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Quote:
Originally Posted by Flukester View Post
Hi all

will of been paying
grrrrr



pensions meh, not going to serve their intended purpose

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Old 9th Mar 2014, 16:57   #5
chief barker
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I opted out of SERPS back in 1987 when I first started work, my NI contributions went to the prudential pension scheme.

Joined the DM at 21 and immediately joined the final salary pension scheme, i'm now 42.

What does this mean for me? The pru still have my funds.

I think I need to see my FA to see what's going on with it all.
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Old 9th Mar 2014, 17:05   #6
Flukester
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I think it means you will still build up to full single state pension when it kicks in over in 2017 (will take until 2027 to qualify for the 144 a week) before retirement and you get to keep your Pru pension that you have been paying into
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Old 9th Mar 2014, 17:09   #7
chief barker
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Quote:
Originally Posted by Flukester View Post
I think it means you will still build up to full single state pension when it kicks in over in 2017 (will take until 2027 to qualify for the 144 a week) before retirement and you get to keep your Pru pension that you have been paying into
Cheers mate, if I live that long
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Old 9th Mar 2014, 18:42   #8
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Maybe I won't be as poor as I thought I would be when I was old. I opted out of SERPS and paid into a pension through my employer because at the time it was a better deal. My employer made the terms of that pension increasingly worse (bigger and bigger payments for a smaller and smaller pension) until I chose to freeze it a few months ago because it was more money than I could afford each month in exchange for a pension of a few thousand a year.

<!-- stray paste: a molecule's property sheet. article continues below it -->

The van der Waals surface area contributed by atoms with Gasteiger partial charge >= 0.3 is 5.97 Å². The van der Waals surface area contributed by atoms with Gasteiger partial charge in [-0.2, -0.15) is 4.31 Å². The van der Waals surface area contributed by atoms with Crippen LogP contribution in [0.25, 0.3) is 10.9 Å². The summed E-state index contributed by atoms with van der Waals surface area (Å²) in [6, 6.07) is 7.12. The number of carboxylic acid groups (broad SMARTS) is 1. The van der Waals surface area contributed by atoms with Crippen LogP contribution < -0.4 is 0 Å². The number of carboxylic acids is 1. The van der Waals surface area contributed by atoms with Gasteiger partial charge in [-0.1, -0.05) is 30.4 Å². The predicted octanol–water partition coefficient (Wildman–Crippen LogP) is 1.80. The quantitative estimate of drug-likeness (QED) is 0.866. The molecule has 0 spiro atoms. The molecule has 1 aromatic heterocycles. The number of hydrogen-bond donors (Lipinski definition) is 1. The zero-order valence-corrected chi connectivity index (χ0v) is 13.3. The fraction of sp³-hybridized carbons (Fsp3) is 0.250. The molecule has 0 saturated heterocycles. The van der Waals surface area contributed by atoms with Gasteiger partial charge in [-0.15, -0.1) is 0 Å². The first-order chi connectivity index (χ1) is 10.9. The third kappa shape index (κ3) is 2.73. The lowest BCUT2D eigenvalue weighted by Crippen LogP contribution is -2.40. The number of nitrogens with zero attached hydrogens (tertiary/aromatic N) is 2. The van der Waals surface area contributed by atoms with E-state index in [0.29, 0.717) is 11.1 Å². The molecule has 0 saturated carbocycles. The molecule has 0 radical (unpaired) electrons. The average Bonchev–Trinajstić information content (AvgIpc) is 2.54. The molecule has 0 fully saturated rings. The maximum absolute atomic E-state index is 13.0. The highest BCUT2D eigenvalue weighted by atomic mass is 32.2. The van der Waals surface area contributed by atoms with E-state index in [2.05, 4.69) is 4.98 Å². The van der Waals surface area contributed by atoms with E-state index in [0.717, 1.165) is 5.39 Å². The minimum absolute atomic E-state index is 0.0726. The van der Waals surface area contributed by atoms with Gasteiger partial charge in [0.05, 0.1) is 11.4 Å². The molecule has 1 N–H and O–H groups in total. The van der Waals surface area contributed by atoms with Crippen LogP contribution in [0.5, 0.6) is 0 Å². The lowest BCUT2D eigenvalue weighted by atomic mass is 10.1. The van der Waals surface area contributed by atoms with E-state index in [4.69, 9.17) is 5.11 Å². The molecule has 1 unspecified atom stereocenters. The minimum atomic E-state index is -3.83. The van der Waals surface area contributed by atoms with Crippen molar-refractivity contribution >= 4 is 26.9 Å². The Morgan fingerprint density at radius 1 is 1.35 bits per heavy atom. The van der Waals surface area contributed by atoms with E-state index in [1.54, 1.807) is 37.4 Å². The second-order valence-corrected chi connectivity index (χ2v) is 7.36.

Maybe now I'll get some benefit for those years I spent scrimping and saving to pay pension contributions and AVCs on a very low wage because I thought it was the right thing to do.

Or maybe not. I expect to get shafted because I'm poor. It's the way of the world. But maybe I'll be pleasantly surprised. Maybe I'll be able to eat and heat my home to the tropical summer temperatures that seem to be necessary when you're old.
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Old 9th Mar 2014, 19:09   #9
Hikari Kisugi
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Cheers mate, if I live that long
If you don't live that long and you've haven't drawn anything down on it, the private pot is actually transferrable to your inheritors.
As part of their own pension pot, not as a cash sum, iirc.

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Old 9th Mar 2014, 19:21   #10
Mr Badger
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Originally Posted by Angilion View Post